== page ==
New research suggests that some 60 percent of children with attention-deficit hyperactivity disorder (ADHD) continue to have symptoms into their mid-20s.
Moreover, 41 percent had both symptoms and impairment as young adults.
“There has been a lot of recent controversy over whether children with ADHD continue to experience symptoms into adulthood,” said Dr. Margaret Sibley, lead author of the Journal of Child Psychology and Psychiatry study.
Prior investigations varied greatly, depending on diagnostic differences and how information was collected and analyzed.
In the current study — a 16-year follow-up of the Multimodal Treatment Study of Children with ADHD (the “MTA”) — researchers found that a combination of parent and self-reports plus a symptom threshold that is adjusted for adulthood (rather than based on traditional childhood definitions of ADHD) may be optimal.
“This study found that the way you diagnose ADHD can lead to different conclusions about whether or not an adult still has the disorder that started in childhood,” said Sibley, assistant professor in the Herbert Wertheim College of Medicine at Florida International University.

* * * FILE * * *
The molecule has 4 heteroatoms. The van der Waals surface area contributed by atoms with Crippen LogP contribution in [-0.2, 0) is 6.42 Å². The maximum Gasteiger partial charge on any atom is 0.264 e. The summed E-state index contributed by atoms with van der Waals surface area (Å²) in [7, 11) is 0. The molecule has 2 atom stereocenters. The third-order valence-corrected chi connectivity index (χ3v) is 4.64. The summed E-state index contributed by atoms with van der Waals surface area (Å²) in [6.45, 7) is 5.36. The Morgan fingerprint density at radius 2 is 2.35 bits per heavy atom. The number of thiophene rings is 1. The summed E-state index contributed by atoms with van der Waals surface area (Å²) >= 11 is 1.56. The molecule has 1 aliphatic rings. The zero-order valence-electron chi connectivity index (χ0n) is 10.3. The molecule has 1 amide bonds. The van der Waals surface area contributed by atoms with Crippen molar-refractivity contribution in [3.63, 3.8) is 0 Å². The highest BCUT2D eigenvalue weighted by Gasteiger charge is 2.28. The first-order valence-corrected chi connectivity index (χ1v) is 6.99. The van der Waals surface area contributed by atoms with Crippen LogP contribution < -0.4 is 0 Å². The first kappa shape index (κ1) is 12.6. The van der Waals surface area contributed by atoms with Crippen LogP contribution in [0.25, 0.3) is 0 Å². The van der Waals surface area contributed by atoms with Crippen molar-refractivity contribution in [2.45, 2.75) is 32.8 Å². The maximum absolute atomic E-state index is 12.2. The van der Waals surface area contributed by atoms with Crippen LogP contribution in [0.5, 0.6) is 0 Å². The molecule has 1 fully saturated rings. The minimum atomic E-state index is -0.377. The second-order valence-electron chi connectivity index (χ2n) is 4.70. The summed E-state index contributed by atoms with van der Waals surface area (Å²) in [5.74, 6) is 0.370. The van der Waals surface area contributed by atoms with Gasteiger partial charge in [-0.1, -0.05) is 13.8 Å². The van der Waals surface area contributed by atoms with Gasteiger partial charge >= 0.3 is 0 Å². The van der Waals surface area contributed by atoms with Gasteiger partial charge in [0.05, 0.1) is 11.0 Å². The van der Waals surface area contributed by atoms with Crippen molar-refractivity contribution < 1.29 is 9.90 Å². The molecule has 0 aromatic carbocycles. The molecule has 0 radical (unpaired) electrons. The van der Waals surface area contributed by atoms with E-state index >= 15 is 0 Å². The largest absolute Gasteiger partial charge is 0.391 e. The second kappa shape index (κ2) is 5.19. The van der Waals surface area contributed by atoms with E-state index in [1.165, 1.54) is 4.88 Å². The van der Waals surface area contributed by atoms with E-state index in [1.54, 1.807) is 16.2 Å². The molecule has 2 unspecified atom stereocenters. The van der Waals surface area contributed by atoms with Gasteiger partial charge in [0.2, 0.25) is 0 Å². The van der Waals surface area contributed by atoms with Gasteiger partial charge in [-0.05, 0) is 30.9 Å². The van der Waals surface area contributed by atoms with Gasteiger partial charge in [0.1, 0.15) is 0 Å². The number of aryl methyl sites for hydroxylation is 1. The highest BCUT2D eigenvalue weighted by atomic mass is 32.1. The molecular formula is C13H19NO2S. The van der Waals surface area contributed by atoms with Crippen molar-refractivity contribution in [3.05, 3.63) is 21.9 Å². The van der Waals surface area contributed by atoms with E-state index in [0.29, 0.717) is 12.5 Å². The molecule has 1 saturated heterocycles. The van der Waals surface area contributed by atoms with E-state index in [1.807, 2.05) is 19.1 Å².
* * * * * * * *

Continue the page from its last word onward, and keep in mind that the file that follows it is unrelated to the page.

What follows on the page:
“First, if you ask the adult about their continued symptoms, they will often be unaware of them; however, family members or others who know them well often confirm that they still observe significant symptoms in the adult.”
Sibley added that if the classic childhood definition of ADHD is used when diagnosing adults, many cases will be missed because symptom presentation changes in adulthood.
“By asking a family member about the adult’s symptoms and using adult-based definitions of the disorder, you typically find that around half of children with moderate to severe ADHD still show significant signs of the disorder in adulthood.”